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Drips & Dregs: The Mall

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I had an out of body experience the other day at my local mall.


No I didn’t OD on kiosk food or permanently freeze my brain like Thomas from Regular Show by chugging an Orange Julius.  But I did have a moment where I was simultaneously present while also completely bathed in a combination of nostalgia and deja vu.


I have twin daughters who are 13 and I took them to the mall to hang out with their friends. 


Thinking back on it, that was step one to me leaving my body outside of a Footlocker. Because being 13 and going to the mall to do nothing more than hang out at the mall is indelibly burned into my memory banks.


Here was our routine when I would go to the Park City Mall in Lancaster, PA mostly between the years of 1987 and 1993 (junior high through high school).

 

  • Park by the mall entrance between Boscov’s and JC Penny that lead almost directly to Camelot Music. Camelot, despite having nearly the exact same vibe and inventory was deemed by us to be the superior music store to Sam Goody.

  • Leave Camelot and head toward the center of the mall where all the best snack kiosks were including our favorite: Bavarian Pretzel.  Get a soft pretzel. Sit in the center of the mall and hope to run into friends and classmates and make fun of people who walk by (who sometimes were also classmates).

  • Head down the wing of the mall that was anchored by Sears and hit the following stores:

  • Suncoast Video: Peruse used VHS bin for gems that you didn’t want to drop between $39.99 and $99.99 on because yes that’s what movies used to cost.

  • Spencer Gifts (Owned by Octavia Spencer): Maybe buy a poster and think about buying a prank novelty…but probably not.

  • Walden Books: Only to hit the magazine and comic book rack.

  • Sears: Yeah...but only because my buddy Adam was into the tool section.

 

Then we'd turn around and do the same tour in reverse, maybe throwing in a stop at Chess King or Foot Locker.

 

For those of us of a certain age I’m guessing this sounds pretty typical. And you might think that this type of Saturday afternoon or Wednesday night is a thing of the past. But after my experience the other day with my kids, I can assure you that mall life is alive and well.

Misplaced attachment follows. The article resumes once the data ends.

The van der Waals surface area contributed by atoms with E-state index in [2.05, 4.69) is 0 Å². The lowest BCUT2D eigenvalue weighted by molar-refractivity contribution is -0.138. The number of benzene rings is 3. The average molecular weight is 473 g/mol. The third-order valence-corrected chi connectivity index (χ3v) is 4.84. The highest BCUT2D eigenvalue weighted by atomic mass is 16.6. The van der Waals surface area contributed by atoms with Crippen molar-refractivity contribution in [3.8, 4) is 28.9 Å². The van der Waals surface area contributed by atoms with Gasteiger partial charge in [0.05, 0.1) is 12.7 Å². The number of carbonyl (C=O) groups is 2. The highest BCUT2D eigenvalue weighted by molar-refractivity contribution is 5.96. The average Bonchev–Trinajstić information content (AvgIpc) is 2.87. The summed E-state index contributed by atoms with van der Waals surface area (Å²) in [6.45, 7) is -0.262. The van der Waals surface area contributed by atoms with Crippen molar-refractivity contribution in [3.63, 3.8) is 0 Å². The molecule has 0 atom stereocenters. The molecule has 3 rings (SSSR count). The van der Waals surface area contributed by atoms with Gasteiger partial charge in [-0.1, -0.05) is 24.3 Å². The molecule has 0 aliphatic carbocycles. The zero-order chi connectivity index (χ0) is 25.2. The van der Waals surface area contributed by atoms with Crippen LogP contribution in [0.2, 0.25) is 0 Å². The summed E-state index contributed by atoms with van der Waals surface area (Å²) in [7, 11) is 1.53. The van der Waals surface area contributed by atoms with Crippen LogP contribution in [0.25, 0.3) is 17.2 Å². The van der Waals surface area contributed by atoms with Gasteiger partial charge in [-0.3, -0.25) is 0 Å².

Here is how one of my daughters recapped their visit to our local mall:

 

  • They asked to be dropped off by the mall entrance between Target and the Cheesecake Factory so they could meet their friends and head straight to the clothing store they wanted to go to first.

  • After some shopping they all hit up Starbucks and got snacks at Wetzel's Pretzels.

  • They stopped into Lululemon and Footlocker and the comic book shop. 

  • They saw other kids they go to school with and chatted with them and made fun of others.

  • And of course they stopped into Spencer’s Gifts. (Who knew that Spencer's would provide some of the strongest connective tissue from Gen X to Gen Alpha?)

 

Not a total one for one but from the teenager perspective this is effectively the same few hours at the mall that I recall from my teenage years. 

 

I arrived early to pick them up so I took a minute to just stroll the mall and this is where I floated out of my body because if you ignore the names of the stores it felt like I was in some sort of a void in time and space. The building, the sounds, the smells…I could have been in 2024 or 1992.  


And the last piece of this whole experience? The people.  

 

Except for an airport, there are few places where the human ecosystem is on display like it is in a mall.  You see everyone. Young people, old people, families, young couples, mall walkers and none of them look like you. More important events in our culture should take place in malls because it’s a perfect cross section of society. Everyone is there.

 

I guess the best conclusion I can come to is that shit don’t change. The names of the stores will come and go, you may have to be ok with a different pretzel place but you can still hit up Spencer’s Gifts

 

The mall remains unchanged.


Drips & Dregs is the weekly column from Rock Fight Founder Colin True.

Sometimes outdoorsy and always outdoor adjacent, check in weekly to see what is on his mind.

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